Thursday, June 7, 2018

Small community that successfully fought Nestle Waters/Deer Park sees four notable residents pass on in four months

Imagine the stories all those who experienced a creek could tell

In 2016, Nestle Waters yanked its application for an ill-conceived water extraction operation to be located along the Buckwha Creek in Kunkletown, Eldred Township.  Eldred residents had pulled together in solidarity to fight the proposal.  At the first township meeting this blogger attended, Helen Mackes and Frank O'Donnell were present.  Helen was a long time member of the township planning commission, and Frank O'Donnell the chairman of the zoning hearing board.  Frank and his wife Marion routinely attended township meetings, and warmly welcomed this blogger and outsider in the cheap seats at the back of the Eldred Township meeting room.

At another meeting, I met Earl Smale, who grew up adjacent to the proposed site for the Nestle operation, and whose father Leon still owned the family house on Kunkletown Road, at ground zero along the Buckwha Creek.  Leon was in a senior living facility nearby.

During researching the background of the site and its property lines - at issue in the application, the name Asher Smith popped up, because Mr. Smith had obtained property from the owners of the old mill decades ago.  This blogger paid no further attention to Mr. Smith, as his name never came up again.  Mr. Smith was in fact living in another senior living facility nearby.

The reader needs to understand, most everything is connected in K-town.  If you moved in later than 1950, you are a newcomer.  Many family names have a lengthy history.  The names Smale and Smith go way back.  Asher grew up on the farm where the Jaeckles now live, up on Church Road past St. Matthews Church and the cemetery where the headstones are evidence of those who labored in decades past.  Another senior K-town son, Vernon Barlieb, dug several of these graves in his youth for less than $20 a day.  It was not dirt that was dug - it was shale.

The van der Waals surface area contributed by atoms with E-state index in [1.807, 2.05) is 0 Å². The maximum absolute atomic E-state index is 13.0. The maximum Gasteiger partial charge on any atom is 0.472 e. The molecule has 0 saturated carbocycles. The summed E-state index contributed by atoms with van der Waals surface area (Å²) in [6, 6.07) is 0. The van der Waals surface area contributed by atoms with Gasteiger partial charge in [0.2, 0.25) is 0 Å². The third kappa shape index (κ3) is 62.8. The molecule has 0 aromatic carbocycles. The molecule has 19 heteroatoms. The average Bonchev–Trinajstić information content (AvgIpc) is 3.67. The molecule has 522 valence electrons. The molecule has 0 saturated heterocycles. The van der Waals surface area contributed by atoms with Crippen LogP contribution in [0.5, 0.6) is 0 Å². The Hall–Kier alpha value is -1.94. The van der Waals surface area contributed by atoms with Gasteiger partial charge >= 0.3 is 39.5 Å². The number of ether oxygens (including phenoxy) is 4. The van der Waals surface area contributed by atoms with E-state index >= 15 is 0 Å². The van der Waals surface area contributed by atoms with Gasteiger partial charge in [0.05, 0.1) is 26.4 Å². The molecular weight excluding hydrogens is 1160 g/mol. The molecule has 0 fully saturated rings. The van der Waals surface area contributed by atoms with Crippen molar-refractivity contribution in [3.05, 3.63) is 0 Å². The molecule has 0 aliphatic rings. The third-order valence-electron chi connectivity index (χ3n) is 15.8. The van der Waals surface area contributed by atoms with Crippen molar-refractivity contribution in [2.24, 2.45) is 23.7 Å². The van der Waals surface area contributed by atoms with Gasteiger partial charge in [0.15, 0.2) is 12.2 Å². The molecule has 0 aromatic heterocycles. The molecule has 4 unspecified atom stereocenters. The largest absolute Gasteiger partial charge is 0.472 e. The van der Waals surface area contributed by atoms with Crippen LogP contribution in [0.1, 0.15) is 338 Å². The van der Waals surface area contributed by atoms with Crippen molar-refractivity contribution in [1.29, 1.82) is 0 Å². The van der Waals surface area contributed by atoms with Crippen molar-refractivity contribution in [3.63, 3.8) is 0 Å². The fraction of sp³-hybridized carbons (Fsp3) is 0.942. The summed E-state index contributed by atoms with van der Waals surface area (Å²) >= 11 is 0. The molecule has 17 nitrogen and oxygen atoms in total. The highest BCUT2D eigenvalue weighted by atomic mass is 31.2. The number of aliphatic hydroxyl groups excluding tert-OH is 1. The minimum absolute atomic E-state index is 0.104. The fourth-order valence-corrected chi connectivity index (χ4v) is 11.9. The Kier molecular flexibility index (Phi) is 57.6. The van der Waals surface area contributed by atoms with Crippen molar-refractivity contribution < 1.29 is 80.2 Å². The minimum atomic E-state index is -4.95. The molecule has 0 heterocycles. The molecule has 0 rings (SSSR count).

Kunkletown residents are a hard working and hearty bunch with far-reaching roots, and it is with heaviness that I report that Helen Mackes 87, Frank O'Donnell 81, Leon Smale 90 and Asher Smith 93 passed away in the past 4 months.

Ms. Mackes was a Realtor, factory worker and most recently the tax collector.  She was also a historian, and when the old mill was recently torn down, Helen sat observing for 5 hours.  She was certain that grinding stones would be found, but alas none were left.  When Helen got something in her mind, she stuck to it.  She shared with a fellow observer that day that when she disliked someone, it lasted for life.  This blogger can vouch for this, during the relatively brief time I knew Helen.  Some K-town residents were surprised to see that in Helen's obituary she had a daughter.  This is actually the daughter of Gabby Borger and his wife.  After Gabby passed away in 1977, circumstances were such that this daughter, less than 10 years old, ended up a bit of an orphan.  Helen stepped in and evidently was such an influence on her life that the woman is now considered Helen's daughter - reflecting that Helen had a big heart.

Mr. O'Donnell was a maintenance engineer and carpenter, and he was the president of the Blue Mt. Preservation Association.

Mr. Smale was affectionately known as the "mayor" of Kunkletown.  He was a World War II Army veteran.  He worked for many years as a crane operator, and in retirement drove trucks and a was a school bus in Eldred Township

Mr. Smith was known as the "police chief" of Kunkletown, and a World War II Navy veteran.  He drove buses in the morning, was a carpenter and in the afternoons ran a barber shop.  That's a full plate, and indicative of the work ethic of many of K-town's residents.

While the Nestle affair roiled Kunkletown, it was a brief and turbulent blip on the radar that will soon be largely forgotten.  Ms. Mackes, Mr. O'Donnell, Mr. Smale and Mr. Smith left a lasting legacy and whose spirits are an indestructible part of the fabric of a tightly knit community - a community whose past and future are inextricably intertwined with the ever-meandering Buckwha Creek.  Gone but not forgotten.